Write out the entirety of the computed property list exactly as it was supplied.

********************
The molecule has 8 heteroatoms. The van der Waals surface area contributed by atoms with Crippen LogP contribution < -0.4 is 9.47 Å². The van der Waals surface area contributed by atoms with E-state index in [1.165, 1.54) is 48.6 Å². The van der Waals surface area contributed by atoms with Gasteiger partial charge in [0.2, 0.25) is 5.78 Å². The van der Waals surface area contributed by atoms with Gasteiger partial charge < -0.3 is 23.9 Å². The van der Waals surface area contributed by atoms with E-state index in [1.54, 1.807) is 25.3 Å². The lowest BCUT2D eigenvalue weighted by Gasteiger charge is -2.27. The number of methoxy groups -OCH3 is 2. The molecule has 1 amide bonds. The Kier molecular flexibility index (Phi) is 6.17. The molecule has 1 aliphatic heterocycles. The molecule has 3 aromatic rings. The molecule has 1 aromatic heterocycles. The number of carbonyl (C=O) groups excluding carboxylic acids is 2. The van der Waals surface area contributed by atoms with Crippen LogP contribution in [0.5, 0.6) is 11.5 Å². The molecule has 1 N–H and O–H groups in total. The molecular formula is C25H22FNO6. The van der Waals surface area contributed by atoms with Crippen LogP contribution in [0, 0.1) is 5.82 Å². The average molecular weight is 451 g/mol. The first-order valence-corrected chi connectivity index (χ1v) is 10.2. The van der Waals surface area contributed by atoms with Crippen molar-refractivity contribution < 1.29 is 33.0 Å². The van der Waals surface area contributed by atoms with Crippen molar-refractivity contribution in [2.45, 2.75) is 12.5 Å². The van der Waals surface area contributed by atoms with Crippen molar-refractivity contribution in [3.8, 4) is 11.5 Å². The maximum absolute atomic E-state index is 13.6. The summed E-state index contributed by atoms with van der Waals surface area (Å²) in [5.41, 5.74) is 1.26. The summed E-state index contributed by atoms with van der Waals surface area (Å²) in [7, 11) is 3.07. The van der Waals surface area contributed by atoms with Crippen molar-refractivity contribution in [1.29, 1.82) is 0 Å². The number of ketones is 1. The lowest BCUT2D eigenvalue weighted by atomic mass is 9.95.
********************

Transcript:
The molecule has 8 heteroatoms. The van der Waals surface area contributed by atoms with Crippen LogP contribution < -0.4 is 9.47 Å². The van der Waals surface area contributed by atoms with E-state index in [1.165, 1.54) is 48.6 Å². The van der Waals surface area contributed by atoms with Gasteiger partial charge in [0.2, 0.25) is 5.78 Å². The van der Waals surface area contributed by atoms with Gasteiger partial charge < -0.3 is 23.9 Å². The van der Waals surface area contributed by atoms with E-state index in [1.54, 1.807) is 25.3 Å². The lowest BCUT2D eigenvalue weighted by Gasteiger charge is -2.27. The number of methoxy groups -OCH3 is 2. The molecule has 1 amide bonds. The Kier molecular flexibility index (Phi) is 6.17. The molecule has 1 aliphatic heterocycles. The molecule has 3 aromatic rings. The molecule has 1 aromatic heterocycles. The number of carbonyl (C=O) groups excluding carboxylic acids is 2. The van der Waals surface area contributed by atoms with Crippen LogP contribution in [0.5, 0.6) is 11.5 Å². The molecule has 1 N–H and O–H groups in total. The molecular formula is C25H22FNO6. The van der Waals surface area contributed by atoms with Crippen LogP contribution in [0, 0.1) is 5.82 Å². The average molecular weight is 451 g/mol. The first-order valence-corrected chi connectivity index (χ1v) is 10.2. The van der Waals surface area contributed by atoms with Crippen molar-refractivity contribution < 1.29 is 33.0 Å². The van der Waals surface area contributed by atoms with Crippen molar-refractivity contribution in [2.45, 2.75) is 12.5 Å². The van der Waals surface area contributed by atoms with Crippen molar-refractivity contribution in [3.8, 4) is 11.5 Å². The maximum absolute atomic E-state index is 13.6. The summed E-state index contributed by atoms with van der Waals surface area (Å²) in [5.41, 5.74) is 1.26. The summed E-state index contributed by atoms with van der Waals surface area (Å²) in [7, 11) is 3.07. The van der Waals surface area contributed by atoms with Crippen molar-refractivity contribution in [1.29, 1.82) is 0 Å². The number of ketones is 1. The lowest BCUT2D eigenvalue weighted by atomic mass is 9.95.